As the work went on, predictions were uttered that a new channel for the Mississippi would be made, extending, perhaps, even to the Gulf.

The canal was at length opened, and a steamer and a few barges were got across into Lake Providence. But the Mississippi kept its old course, and, as the spring floods fell,

inland course.




the new channel became a shallow creek, so that the whole project had to be abandoned.

Grant, however, with his accustomed tenacity of purpose, determined not to abandon his design to get in the rear of Vicksburg, for it could be taken in no other way. He now made a third trial on the east side of the Mississippi. About a hundred and fifty miles, in a straight line, north from Vicksburg, there is a little lake, called Moon Lake, separated from the river only by a thin strip of land. From this lake, a narrow stream, called the Yazoo Pass, leads into the Coldwater River, which flows south into the Tallahatchie, that in turn unites with the Yazoo. If he could get into the latter river, he would be able to move down in the rear of Haines' Bluff, and thus effectually turn the fortifications there, which Sherman had failed to capture. The canal to the lake was quickly cut; the waters of the Mississippi poured through it, and the steamers floated into Moon Lake. Passing out of this, into the Coldwater and Tallahatchie Rivers, they slowly felt their tortuous way towards the navigable Yazoo. It was a strange spectacle, to see these armed vessels threading their way under overarching cypress trees, and plunging into apparently interminable swamps, where never before even a canoe had floated. It was like sailing through a flooded forest, made still more dangerous by the rapid flow of the swollen waters, which the Mississippi sent with headlong fury through this new channel. The paddle-wheels, instead of being used to propel the vessels, incessantly backed water, to prevent their too rapid descent among the gigantic trees, whose overhanging branches sometimes swept the decks. The solitude and gloom of this strange, winding route, oppressed the spirits, yet the men toiled patiently on-making, upon an average, less than a quarter of a mile an hour—till they reached the Yazoo. The heaviest part of the task now seemed accomplished, and a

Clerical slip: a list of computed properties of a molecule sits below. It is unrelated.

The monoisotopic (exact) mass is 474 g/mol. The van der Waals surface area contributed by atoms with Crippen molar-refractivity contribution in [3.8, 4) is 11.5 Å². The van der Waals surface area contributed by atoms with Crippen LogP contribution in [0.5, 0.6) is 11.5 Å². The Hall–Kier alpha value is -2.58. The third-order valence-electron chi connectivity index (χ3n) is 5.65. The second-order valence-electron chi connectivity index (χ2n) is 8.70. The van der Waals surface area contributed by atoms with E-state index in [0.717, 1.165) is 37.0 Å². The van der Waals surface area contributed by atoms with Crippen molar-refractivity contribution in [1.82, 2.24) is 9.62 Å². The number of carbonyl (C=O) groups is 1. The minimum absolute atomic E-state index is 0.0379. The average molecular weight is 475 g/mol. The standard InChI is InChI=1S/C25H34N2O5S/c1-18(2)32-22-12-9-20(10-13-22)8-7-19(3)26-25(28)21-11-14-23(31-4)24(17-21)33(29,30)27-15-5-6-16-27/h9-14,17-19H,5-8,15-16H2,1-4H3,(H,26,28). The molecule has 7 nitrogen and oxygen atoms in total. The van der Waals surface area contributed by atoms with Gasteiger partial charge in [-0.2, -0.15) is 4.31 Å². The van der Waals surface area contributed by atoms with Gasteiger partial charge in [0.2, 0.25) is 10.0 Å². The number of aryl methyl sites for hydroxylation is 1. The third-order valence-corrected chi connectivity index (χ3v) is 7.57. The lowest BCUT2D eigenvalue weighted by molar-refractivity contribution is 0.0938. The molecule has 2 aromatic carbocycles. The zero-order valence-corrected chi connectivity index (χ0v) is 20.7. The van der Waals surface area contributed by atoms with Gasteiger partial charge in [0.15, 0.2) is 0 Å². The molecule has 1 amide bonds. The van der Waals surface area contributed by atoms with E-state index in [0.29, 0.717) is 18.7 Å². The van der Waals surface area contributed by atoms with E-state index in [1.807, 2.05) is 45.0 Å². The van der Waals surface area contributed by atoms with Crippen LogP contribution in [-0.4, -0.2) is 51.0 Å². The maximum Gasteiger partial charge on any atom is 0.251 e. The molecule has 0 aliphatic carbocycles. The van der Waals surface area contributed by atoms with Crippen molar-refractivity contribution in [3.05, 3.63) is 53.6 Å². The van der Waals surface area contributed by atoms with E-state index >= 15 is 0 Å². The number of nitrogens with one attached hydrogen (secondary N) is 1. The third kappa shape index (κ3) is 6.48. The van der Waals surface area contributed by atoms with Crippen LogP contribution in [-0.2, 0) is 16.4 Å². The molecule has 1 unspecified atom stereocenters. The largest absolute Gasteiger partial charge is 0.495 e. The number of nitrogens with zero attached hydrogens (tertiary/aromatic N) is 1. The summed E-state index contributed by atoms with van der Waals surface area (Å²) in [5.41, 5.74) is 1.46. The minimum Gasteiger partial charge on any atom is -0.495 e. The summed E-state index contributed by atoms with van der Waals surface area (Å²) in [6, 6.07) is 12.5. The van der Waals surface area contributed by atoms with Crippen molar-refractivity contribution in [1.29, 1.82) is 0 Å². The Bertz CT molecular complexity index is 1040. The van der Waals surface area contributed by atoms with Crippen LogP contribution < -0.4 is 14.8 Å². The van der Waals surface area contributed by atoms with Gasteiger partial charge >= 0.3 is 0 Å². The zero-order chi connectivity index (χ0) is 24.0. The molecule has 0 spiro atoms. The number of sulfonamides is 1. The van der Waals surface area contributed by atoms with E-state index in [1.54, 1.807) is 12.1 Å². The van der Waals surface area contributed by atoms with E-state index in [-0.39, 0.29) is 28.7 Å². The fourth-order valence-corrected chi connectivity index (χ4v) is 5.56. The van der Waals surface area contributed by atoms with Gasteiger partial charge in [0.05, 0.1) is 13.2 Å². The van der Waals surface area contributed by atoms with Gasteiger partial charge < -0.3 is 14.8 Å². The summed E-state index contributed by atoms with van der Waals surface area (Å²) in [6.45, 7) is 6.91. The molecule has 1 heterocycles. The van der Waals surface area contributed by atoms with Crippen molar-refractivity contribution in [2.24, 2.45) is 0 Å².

swift sail down to the rear of Vicksburg was anticipated. But the rebels had received information of the expedition, and, divining its object, erected, near the confluence of the streams, a fort which commanded the channel, and yet was so surrounded by bogs that the land force could not approach it. The frail wooden steamboats, of course, could not silence these batteries, and so this project, costing so much labor and time, also had to be abandoned.